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Planning a road trip this summer? Here's how to stay safe from the virus

With low gas prices, and fewer people flying, it will likely be a big summer for road trips. Here's how to stay safe out on the road.

MINNESOTA, USA — With low gas prices, and fewer people flying, it will likely be a big summer for road trips.

The great American road trip is a time honored tradition, but this year you'll have to keep your eyes on more than just the road.

Hennepin Healthcare Trauma Prevention Specialist Julie Philbrook says planning your road trip ahead of time is more important than ever.

Many hotels are still shut down and the ones that are open will likely have reduced capacity.

“It will be important to have a reservation and even to call a day or two ahead of time to see if the hotel is still open, because they could have an outbreak and be shut down without you knowing it,” Philbrook says.

Travelers should also be aware of what they touch.

Besides door handles and rest rooms, Philbrook says ice machines and elevator buttons are also things to be aware of while staying in hotels.

“If someone is already on the elevator I would wait until the next one comes around,” Philbrook says.

If you're driving through other states, you should also make sure you know the local rules and regulations because they can vary from state to state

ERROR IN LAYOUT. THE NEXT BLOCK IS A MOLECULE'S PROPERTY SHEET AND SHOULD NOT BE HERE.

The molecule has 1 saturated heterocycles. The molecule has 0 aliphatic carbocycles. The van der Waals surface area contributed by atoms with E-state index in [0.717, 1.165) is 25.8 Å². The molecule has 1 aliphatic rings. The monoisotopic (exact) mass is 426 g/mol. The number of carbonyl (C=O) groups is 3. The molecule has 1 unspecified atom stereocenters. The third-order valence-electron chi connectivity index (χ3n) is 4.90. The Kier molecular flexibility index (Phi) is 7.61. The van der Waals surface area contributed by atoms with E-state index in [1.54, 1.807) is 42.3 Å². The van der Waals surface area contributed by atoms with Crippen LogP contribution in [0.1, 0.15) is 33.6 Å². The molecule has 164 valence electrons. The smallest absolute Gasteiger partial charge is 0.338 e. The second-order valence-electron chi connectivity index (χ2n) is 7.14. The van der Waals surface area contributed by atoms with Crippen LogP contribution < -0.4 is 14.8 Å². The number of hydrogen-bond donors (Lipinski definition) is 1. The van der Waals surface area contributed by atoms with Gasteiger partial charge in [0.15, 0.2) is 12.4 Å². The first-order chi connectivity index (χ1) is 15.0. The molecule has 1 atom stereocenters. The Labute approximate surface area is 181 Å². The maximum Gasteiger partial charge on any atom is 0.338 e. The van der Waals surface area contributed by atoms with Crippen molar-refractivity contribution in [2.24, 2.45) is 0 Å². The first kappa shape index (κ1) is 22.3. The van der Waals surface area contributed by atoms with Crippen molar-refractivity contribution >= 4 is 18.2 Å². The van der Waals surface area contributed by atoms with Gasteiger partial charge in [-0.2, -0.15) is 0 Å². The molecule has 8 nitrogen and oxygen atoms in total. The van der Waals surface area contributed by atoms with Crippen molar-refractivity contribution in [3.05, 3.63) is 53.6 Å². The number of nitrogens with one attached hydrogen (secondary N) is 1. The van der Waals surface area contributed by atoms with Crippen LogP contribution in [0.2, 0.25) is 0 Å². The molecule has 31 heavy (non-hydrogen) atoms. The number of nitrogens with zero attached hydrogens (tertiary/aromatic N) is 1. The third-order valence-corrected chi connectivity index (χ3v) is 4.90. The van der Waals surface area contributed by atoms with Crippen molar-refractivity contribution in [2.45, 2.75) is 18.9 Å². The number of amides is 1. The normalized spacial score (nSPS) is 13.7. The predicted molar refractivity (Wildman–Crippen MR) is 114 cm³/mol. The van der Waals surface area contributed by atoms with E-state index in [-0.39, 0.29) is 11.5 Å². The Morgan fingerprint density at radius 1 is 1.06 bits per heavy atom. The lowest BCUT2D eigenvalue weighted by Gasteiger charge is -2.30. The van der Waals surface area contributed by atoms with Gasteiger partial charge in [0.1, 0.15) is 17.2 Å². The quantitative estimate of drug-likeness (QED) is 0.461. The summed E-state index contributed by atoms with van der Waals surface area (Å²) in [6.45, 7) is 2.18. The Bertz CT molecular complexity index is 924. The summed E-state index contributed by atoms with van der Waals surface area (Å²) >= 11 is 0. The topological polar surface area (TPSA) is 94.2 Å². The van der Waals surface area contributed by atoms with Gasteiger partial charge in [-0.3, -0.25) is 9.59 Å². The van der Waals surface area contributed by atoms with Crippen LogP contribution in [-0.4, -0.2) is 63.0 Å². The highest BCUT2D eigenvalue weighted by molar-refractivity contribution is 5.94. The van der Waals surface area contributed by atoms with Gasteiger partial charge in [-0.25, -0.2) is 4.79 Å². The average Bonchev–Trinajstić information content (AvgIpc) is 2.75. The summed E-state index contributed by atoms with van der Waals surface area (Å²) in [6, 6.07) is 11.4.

"And even city by city. Minneapolis is saying you have to wear masks whenever you go inside, but other cities even in our metro don't require that," Philbrook says.

Some other helpful traveling tips include packing a cooler with food and water so you don’t have to go into as many restaurants and convenience stores during your trip.

You can also pack a pair of gloves or a plastic grocery bag to protect your hand when you use the gas gump.

Philbrook says it’s also a good idea for parents of young children to have at least one other adult along for the ride.

"What if within 24 hours I develop symptoms and end up having to go to the emergency department and there's my child alone without any supervision,” Philbrook says.

If you're staying in Minnesota, the DNR says most of the parks, trails and campgrounds are now open.

However, the DNR says most of the bathrooms are shut down due to the virus.

So, if you're spending the night at a camp site, prepare for a more “rugged” experience.

The DNR says camp sites are filling up fast this summer.

Single camping sites are now open to the public, but the DNR says group camping sites won’t be open until July 15th.

Due to COVID-19, reservations are required.

If you’d like to make a reservation, or would like to see what camp sites are currently available, click here to use the DNR’s reservation tool.

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